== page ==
How to Lose the War on Terrorism:
III. An Exchange of Narratives

Mark Perry & Alastair Crooke

Asia Times, June 3, 2006

There was a time in the immediate aftermath of September 11, 2001, when Western intellectuals debated the meaning of the attacks that occurred on that day and the most appropriate way to counter them. There was a welter of voices, a cacophony of opinions.

Struggling to understand the event’s magnitude, German philosopher Jurgen Habermas reflected that September 11 carried with it a “foreboding atmosphere” that exposed “a long-known vulnerability of our complex civilization”. French intellectual Jacques Derrida went further, suggesting that the event’s complexity forced us to question our most “deep-seated conceptual presuppositions”. Opinion makers, intellectuals, politicians, foreign-policy analysts, and the great mass of the public wrestled with September 11’s meaning, as if suddenly caught off balance by the sheer audacity of the event. And so it was that for the merest moment – a shimmering and hopeful period so brief that it now seems that it might never have occurred at all – Americans, and others in the West, rejected “the received concepts” of “war” and “terrorism” and shook themselves from certainty’s slumber.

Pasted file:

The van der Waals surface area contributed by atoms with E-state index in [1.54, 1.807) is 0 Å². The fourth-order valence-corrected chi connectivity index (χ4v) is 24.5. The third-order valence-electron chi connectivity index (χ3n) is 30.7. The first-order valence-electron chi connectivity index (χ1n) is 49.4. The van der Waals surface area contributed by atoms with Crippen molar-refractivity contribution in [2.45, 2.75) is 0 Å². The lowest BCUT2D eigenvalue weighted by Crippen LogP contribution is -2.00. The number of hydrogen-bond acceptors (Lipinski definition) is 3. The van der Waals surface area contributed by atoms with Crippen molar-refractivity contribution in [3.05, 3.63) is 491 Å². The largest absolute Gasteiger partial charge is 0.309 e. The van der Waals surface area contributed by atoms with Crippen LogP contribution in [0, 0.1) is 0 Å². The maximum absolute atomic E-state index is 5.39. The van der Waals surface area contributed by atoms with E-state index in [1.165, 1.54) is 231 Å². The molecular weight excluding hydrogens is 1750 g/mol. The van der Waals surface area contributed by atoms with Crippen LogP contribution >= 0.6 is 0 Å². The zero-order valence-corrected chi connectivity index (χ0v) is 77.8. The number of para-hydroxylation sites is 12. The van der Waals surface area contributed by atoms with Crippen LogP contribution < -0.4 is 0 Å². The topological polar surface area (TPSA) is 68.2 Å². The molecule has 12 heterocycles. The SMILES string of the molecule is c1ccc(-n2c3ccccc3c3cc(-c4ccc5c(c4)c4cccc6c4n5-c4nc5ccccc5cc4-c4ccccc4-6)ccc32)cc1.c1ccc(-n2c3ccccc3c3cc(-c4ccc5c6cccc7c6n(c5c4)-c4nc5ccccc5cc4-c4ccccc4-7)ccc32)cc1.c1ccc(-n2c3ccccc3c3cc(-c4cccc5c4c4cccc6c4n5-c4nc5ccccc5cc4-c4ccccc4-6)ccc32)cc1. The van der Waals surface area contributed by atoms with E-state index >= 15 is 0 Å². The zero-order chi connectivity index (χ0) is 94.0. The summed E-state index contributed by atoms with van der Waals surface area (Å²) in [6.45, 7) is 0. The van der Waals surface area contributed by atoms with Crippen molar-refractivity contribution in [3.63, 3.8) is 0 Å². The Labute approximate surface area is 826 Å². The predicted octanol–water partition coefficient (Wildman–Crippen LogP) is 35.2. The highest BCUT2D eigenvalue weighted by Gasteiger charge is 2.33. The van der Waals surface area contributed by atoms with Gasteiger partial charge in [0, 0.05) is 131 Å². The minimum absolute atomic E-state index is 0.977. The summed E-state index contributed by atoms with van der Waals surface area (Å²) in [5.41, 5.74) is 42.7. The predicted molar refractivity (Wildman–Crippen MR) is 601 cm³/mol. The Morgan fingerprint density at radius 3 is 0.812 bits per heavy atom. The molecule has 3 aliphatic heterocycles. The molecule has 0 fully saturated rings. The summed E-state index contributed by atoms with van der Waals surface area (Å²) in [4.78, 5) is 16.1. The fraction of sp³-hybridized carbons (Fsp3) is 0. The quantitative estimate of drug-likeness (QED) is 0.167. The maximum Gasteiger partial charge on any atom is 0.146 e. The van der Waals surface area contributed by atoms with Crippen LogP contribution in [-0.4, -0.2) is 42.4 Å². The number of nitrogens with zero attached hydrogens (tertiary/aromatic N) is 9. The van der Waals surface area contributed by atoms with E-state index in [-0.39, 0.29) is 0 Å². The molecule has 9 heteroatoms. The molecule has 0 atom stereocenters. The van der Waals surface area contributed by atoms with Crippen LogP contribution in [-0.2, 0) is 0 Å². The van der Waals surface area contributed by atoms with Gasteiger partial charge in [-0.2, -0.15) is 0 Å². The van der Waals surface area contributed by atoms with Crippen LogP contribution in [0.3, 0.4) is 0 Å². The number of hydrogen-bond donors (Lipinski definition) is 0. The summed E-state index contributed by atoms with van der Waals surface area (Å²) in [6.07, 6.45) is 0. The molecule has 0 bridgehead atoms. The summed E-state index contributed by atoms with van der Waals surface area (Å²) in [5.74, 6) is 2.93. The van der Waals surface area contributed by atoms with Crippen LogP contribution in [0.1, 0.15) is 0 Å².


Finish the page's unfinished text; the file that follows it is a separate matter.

The hopeful moment passed. Driven by the shattering visions of the assault – the specter of living beings falling through the clear air of lower Manhattan – the United States and its allies attacked Afghanistan and drove the Taliban from power, jailed al-Qaeda members and their sympathizers, strangled Middle Eastern banks and purged financial accounts, identified an “axis of evil”, passed new and more stringent security measures, legislated new powers to domestic spying agencies, and increased funding to their intelligence services. They unseated Saddam Hussein. Yet after five years and the expenditure of thousands of lives and billions of dollars, there remains what Habermas calls a “vague feeling of angst”: an indefinable yet precise sense that somehow and in some way we in the West have gotten this thing, this “war on terrorism”, terribly wrong.

But how?

In the first two parts of this series on our dialogue with political Islam (How to Lose the ‘War on Terror’, Asia Times Online, March-April), we provided a simple recounting of our exchange with the leaders of Hamas, Hezbollah, Jamaat e-Islami and the Muslim Brotherhood. Our dialogue was a straightforward exploration of political principles and tactics, a defense of our central claim that, in failing to differentiate among Muslim political groups, Western policymakers are needlessly bloodying the Islamic world’s landscape and broadening the globe’s crisis.